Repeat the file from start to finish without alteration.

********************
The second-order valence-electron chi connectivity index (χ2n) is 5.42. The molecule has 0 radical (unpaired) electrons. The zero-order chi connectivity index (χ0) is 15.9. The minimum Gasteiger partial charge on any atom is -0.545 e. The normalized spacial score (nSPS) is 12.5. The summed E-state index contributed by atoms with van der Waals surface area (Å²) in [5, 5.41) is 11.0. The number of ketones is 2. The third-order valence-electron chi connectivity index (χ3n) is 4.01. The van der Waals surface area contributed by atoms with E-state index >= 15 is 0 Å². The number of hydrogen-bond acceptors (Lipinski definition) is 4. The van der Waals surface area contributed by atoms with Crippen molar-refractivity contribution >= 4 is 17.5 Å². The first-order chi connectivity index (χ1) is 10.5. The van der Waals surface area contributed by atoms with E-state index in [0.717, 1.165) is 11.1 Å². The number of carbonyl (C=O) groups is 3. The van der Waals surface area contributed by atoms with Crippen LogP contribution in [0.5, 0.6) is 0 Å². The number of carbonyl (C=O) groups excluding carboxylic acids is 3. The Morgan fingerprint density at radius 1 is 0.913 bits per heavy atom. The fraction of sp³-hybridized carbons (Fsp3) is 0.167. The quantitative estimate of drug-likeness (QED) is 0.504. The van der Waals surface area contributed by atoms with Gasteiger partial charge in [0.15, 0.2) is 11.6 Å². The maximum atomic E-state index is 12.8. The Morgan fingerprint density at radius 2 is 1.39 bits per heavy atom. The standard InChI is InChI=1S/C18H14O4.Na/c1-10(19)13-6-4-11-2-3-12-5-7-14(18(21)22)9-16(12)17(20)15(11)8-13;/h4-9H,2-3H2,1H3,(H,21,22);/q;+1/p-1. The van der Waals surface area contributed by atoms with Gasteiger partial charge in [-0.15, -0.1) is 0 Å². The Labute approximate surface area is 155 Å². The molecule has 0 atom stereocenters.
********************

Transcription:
The second-order valence-electron chi connectivity index (χ2n) is 5.42. The molecule has 0 radical (unpaired) electrons. The zero-order chi connectivity index (χ0) is 15.9. The minimum Gasteiger partial charge on any atom is -0.545 e. The normalized spacial score (nSPS) is 12.5. The summed E-state index contributed by atoms with van der Waals surface area (Å²) in [5, 5.41) is 11.0. The number of ketones is 2. The third-order valence-electron chi connectivity index (χ3n) is 4.01. The van der Waals surface area contributed by atoms with E-state index >= 15 is 0 Å². The number of hydrogen-bond acceptors (Lipinski definition) is 4. The van der Waals surface area contributed by atoms with Crippen molar-refractivity contribution >= 4 is 17.5 Å². The first-order chi connectivity index (χ1) is 10.5. The van der Waals surface area contributed by atoms with E-state index in [0.717, 1.165) is 11.1 Å². The number of carbonyl (C=O) groups is 3. The van der Waals surface area contributed by atoms with Crippen LogP contribution in [0.5, 0.6) is 0 Å². The number of carbonyl (C=O) groups excluding carboxylic acids is 3. The Morgan fingerprint density at radius 1 is 0.913 bits per heavy atom. The fraction of sp³-hybridized carbons (Fsp3) is 0.167. The quantitative estimate of drug-likeness (QED) is 0.504. The van der Waals surface area contributed by atoms with Gasteiger partial charge in [0.15, 0.2) is 11.6 Å². The maximum atomic E-state index is 12.8. The Morgan fingerprint density at radius 2 is 1.39 bits per heavy atom. The standard InChI is InChI=1S/C18H14O4.Na/c1-10(19)13-6-4-11-2-3-12-5-7-14(18(21)22)9-16(12)17(20)15(11)8-13;/h4-9H,2-3H2,1H3,(H,21,22);/q;+1/p-1. The van der Waals surface area contributed by atoms with Gasteiger partial charge in [-0.15, -0.1) is 0 Å². The Labute approximate surface area is 155 Å². The molecule has 0 atom stereocenters.